divine spell has been one of the most produced shows since its debut in 1972 and its film adaptation the following year. The 2011 Broadway revival book and score bring bolder, more complex arrangements to classic Stephen Schwartz songs, requiring high energy, creativity and unhindered joy – a recipe this cast is perfecting under the direction by Scott Heine.
The setting is a cafe – the crossroads of many communities. A live band performs before the show and immediately sets the tone. Some members of the ensemble are already on stage and dressed like ordinary people. There is no fourth wall — we are already part of the community. After the pre-show announcements, the cast argues with different philosophies in the intentionally chaotic song “Tower of Babel.” Josh Carias as Jean-Baptiste (the barista) breaks up the chaos with “Prepare Ye” in a gripping baritone, baptizing customers one by one as the stage is cleared of tables and chairs and set up with strategic boxes and other objects.
The next person to arrive is Kelly Snow as Jesus. His portrayal was down to earth and compassionate, reminding the audience that Jesus was a real person who walked among us. Throughout the show, Snow’s versatile voice navigated the multiple styles of revival arrangements.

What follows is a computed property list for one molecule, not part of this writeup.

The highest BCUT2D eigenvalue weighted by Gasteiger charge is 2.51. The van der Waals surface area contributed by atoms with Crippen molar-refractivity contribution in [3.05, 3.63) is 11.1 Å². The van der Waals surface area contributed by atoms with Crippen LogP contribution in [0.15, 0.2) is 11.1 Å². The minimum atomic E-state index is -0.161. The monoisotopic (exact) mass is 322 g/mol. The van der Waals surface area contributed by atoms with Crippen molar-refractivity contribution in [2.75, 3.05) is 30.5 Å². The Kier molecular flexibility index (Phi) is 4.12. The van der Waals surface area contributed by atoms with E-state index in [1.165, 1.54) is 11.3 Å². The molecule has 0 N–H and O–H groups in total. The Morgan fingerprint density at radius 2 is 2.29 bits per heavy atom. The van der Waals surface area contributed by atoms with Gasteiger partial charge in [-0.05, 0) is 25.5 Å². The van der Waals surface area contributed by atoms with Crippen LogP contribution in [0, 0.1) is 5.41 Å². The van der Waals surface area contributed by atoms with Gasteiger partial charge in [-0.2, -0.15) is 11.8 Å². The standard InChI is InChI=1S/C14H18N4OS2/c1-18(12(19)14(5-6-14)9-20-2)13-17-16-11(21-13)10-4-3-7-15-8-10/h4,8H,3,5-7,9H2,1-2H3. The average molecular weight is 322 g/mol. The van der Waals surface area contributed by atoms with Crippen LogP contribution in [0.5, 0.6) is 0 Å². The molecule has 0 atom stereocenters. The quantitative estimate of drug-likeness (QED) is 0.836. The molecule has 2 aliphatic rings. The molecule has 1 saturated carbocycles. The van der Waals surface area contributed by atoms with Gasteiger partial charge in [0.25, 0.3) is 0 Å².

Most of the productions of divine spell use a physical representation of the conversion, such as a flower, which is given to each actor when “Save the People”. Director Scott Heine instead stages the conversions as individual moments throughout the show. Each character’s moment of acceptance is illustrated by Jesus placing a red scarf around his wrist. Separating them into individual moments is an important distinction, showing each character’s personal decision to accept and follow Christ and his teachings.
Betsy Hansen’s “Day by Day” was joyous and exuberant – leading many onlookers to rock in their seats and hum along to the familiar tune. After more parables, band manager Drew Fleming came out of the corner on a ukulele to accompany Rebecca White singing “Learn Your Lessons Well.” White’s fun choreography and strong vocals were a nice contrast to the counter-melody of Jesus giving an object lesson about light.